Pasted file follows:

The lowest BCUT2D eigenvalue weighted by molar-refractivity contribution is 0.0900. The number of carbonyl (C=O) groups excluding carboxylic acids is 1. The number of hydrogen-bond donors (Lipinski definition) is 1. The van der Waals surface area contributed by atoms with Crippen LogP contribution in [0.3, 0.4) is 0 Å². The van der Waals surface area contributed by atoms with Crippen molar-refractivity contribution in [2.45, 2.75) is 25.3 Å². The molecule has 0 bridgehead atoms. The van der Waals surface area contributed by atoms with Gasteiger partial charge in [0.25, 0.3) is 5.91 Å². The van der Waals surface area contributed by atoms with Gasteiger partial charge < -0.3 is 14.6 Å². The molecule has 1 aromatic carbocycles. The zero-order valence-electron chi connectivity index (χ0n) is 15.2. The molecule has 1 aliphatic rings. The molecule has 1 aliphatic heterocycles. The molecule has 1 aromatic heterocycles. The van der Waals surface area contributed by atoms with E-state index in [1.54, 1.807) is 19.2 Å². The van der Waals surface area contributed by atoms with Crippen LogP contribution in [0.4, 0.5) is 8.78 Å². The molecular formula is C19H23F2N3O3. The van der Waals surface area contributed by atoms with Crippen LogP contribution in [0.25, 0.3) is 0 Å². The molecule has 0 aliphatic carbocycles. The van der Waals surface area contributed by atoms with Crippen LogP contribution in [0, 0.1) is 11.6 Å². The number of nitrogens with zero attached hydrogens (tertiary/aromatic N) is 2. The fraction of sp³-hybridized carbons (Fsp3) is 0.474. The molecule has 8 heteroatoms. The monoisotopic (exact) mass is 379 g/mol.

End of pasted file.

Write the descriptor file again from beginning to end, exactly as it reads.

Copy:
The lowest BCUT2D eigenvalue weighted by molar-refractivity contribution is 0.0900. The number of carbonyl (C=O) groups excluding carboxylic acids is 1. The number of hydrogen-bond donors (Lipinski definition) is 1. The van der Waals surface area contributed by atoms with Crippen LogP contribution in [0.3, 0.4) is 0 Å². The van der Waals surface area contributed by atoms with Crippen molar-refractivity contribution in [2.45, 2.75) is 25.3 Å². The molecule has 0 bridgehead atoms. The van der Waals surface area contributed by atoms with Gasteiger partial charge in [0.25, 0.3) is 5.91 Å². The van der Waals surface area contributed by atoms with Gasteiger partial charge < -0.3 is 14.6 Å². The molecule has 1 aromatic carbocycles. The zero-order valence-electron chi connectivity index (χ0n) is 15.2. The molecule has 1 aliphatic rings. The molecule has 1 aliphatic heterocycles. The molecule has 1 aromatic heterocycles. The van der Waals surface area contributed by atoms with E-state index in [1.54, 1.807) is 19.2 Å². The van der Waals surface area contributed by atoms with Crippen LogP contribution in [0.4, 0.5) is 8.78 Å². The molecular formula is C19H23F2N3O3. The van der Waals surface area contributed by atoms with Crippen LogP contribution in [0.25, 0.3) is 0 Å². The molecule has 0 aliphatic carbocycles. The van der Waals surface area contributed by atoms with Crippen LogP contribution in [0, 0.1) is 11.6 Å². The number of nitrogens with zero attached hydrogens (tertiary/aromatic N) is 2. The fraction of sp³-hybridized carbons (Fsp3) is 0.474. The molecule has 8 heteroatoms. The monoisotopic (exact) mass is 379 g/mol.